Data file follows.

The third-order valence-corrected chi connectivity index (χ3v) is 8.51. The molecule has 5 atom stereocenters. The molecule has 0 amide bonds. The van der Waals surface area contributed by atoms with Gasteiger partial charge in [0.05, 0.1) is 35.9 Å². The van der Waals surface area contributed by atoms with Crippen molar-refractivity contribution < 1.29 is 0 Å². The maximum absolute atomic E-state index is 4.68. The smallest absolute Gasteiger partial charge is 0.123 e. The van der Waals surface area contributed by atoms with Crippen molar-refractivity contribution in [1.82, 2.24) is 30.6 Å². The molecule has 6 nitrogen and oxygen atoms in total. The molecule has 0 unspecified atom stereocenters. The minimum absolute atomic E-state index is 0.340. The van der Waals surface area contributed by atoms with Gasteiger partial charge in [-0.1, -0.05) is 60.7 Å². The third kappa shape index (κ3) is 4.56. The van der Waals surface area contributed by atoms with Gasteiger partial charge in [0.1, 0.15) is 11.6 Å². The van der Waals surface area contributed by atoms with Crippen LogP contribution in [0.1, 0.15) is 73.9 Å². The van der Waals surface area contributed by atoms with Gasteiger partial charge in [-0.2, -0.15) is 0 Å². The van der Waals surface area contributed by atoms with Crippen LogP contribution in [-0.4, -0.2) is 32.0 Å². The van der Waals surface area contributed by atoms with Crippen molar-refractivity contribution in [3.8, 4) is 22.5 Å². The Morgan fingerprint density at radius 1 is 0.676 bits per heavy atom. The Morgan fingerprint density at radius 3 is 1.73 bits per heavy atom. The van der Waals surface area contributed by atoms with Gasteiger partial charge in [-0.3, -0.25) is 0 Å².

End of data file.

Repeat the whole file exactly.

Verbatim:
The third-order valence-corrected chi connectivity index (χ3v) is 8.51. The molecule has 5 atom stereocenters. The molecule has 0 amide bonds. The van der Waals surface area contributed by atoms with Gasteiger partial charge in [0.05, 0.1) is 35.9 Å². The van der Waals surface area contributed by atoms with Crippen molar-refractivity contribution < 1.29 is 0 Å². The maximum absolute atomic E-state index is 4.68. The smallest absolute Gasteiger partial charge is 0.123 e. The van der Waals surface area contributed by atoms with Crippen molar-refractivity contribution in [1.82, 2.24) is 30.6 Å². The molecule has 6 nitrogen and oxygen atoms in total. The molecule has 0 unspecified atom stereocenters. The minimum absolute atomic E-state index is 0.340. The van der Waals surface area contributed by atoms with Gasteiger partial charge in [-0.1, -0.05) is 60.7 Å². The third kappa shape index (κ3) is 4.56. The van der Waals surface area contributed by atoms with Gasteiger partial charge in [0.1, 0.15) is 11.6 Å². The van der Waals surface area contributed by atoms with Crippen LogP contribution in [0.1, 0.15) is 73.9 Å². The van der Waals surface area contributed by atoms with Gasteiger partial charge in [-0.2, -0.15) is 0 Å². The van der Waals surface area contributed by atoms with Crippen LogP contribution in [-0.4, -0.2) is 32.0 Å². The van der Waals surface area contributed by atoms with Crippen molar-refractivity contribution in [3.8, 4) is 22.5 Å². The Morgan fingerprint density at radius 1 is 0.676 bits per heavy atom. The Morgan fingerprint density at radius 3 is 1.73 bits per heavy atom. The van der Waals surface area contributed by atoms with Gasteiger partial charge in [-0.3, -0.25) is 0 Å².